CONUNDRUM: D’Aguilar says Grand Lucayan sale “challenged”, but deal on the “home stretch”

CONUNDRUM: D’Aguilar says Grand Lucayan sale “challenged”, but deal on the “home stretch”
The Grand Lucayan.

NASSAU, BAHAMAS — While “difficult”, the sale of the Grand Lucayan resort on Grand Bahama to Royal Caribbean and the ITM Group is on the “home stretch”, according to Minister of Tourism Dionisio D’Aguilar, who said the pandemic has made for “extremely challenging times”.

“We’re obviously on the home stretch to concluding an agreement,” D’Aguilar told Eyewitness News.

“Obviously, these are extremely challenging times.

Minister of Tourism Dionisio D’Aguilar.

“The hotel was always challenged to operate profitably.

“The government clearly stepped in to salvage that hotel and try to find a credible buyer to sell it onward to, so that they could operate it.

“We thought we had found ones in RCC and ITM. Certainly, at the time, they were very reputable companies and had very strong balance sheets, and had great plans for that property.

“But COVID has put a curveball in that process. We’re contemplating reopening it now as the transaction takes a little bit longer than we first anticipated, but it’s a conundrum.”

The resort’s 196-room Lighthouse Pointe is expected to open on March 25.

Bookings on its website are also available beginning that date.

“We just hope that in the very short term, we will conclude this agreement and sell it on onward to Royal Caribbean and ITM, who hopefully will employ either their own resources or someone else to assist them in running that hotel, but it is a challenge,” said D’Aguilar, adding that Grand Bahama’s economy has been hit hard.

The resort has been closed since mid-March 2020.

Lighthouse Pointe.

It features three brands: Memories, the 500-room Breaker’s Cay and Lighthouse Pointe.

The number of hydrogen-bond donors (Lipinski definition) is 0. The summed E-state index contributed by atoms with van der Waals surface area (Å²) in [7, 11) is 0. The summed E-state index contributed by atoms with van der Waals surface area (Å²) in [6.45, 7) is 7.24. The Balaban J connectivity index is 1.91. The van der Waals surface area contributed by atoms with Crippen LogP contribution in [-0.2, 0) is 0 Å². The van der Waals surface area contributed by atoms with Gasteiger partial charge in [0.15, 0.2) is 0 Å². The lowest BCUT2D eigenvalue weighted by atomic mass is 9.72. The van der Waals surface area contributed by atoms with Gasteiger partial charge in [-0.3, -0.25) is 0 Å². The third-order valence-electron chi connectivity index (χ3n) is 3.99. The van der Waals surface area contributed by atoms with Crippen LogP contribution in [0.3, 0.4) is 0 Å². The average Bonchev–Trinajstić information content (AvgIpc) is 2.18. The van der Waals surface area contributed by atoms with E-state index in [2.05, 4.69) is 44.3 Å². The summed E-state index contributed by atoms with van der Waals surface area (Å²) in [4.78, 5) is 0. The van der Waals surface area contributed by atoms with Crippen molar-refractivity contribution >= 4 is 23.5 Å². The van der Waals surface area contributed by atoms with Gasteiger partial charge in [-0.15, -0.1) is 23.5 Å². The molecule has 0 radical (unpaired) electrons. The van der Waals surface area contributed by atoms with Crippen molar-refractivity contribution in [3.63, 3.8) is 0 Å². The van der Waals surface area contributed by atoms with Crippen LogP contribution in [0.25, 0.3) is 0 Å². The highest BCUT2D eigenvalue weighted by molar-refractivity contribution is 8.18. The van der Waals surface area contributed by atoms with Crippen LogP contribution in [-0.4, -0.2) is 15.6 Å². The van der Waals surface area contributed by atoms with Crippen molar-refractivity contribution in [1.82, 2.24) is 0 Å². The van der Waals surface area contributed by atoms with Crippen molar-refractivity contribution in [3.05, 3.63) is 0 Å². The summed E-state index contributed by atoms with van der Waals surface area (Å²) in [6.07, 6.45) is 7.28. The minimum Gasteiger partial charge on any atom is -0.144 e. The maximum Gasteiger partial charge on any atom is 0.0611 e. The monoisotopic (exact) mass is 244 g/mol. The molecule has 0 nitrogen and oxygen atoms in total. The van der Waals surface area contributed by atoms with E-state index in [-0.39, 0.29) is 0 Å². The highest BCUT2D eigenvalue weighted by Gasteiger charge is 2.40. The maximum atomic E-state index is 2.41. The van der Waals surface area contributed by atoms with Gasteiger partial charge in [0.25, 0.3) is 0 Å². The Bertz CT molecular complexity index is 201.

The government purchased the resort for $65 million in August 2018.

Last March, the government signed a heads of agreement for the sale of the resort to Royal Caribbean International and Mexico-based ITM Group, which would redevelop the resort and construct a new cruise port.

However, the onset of the global coronavirus pandemic, which brought the global economy to a standstill, has left the cruise sector marooned for almost a year.

Last November, Minister of State for Grand Bahama Kwasi Thompson said the government was “feverishly” assessing an amended timeline provided by the developers of the resort in order to complete an end-of-year turnover.

But that has not happened.

According to Lucayan Renewal Holdings Limited Chairman Michael Scott, there were reservations surrounding the restructured proposal for the sale.

An audit was being performed by KPMG to assess the deal.

Asked about the cost of the resort since its closure, D’Aguilar said the board advised there was very little difference in cost between operating the resort and keeping it closed.

The operating costs are approximately $1 million per month.

The minister said: “They are of the view that it is worth opening.”

About Royston Jones Jr.

Royston Jones Jr. is a senior digital reporter and occasional TV news anchor at Eyewitness News. Since joining Eyewitness News as a digital reporter in 2018, he has done both digital and broadcast reporting, notably providing the electoral analysis for Eyewitness News’ inaugural election night coverage, “Decision Now 2021”.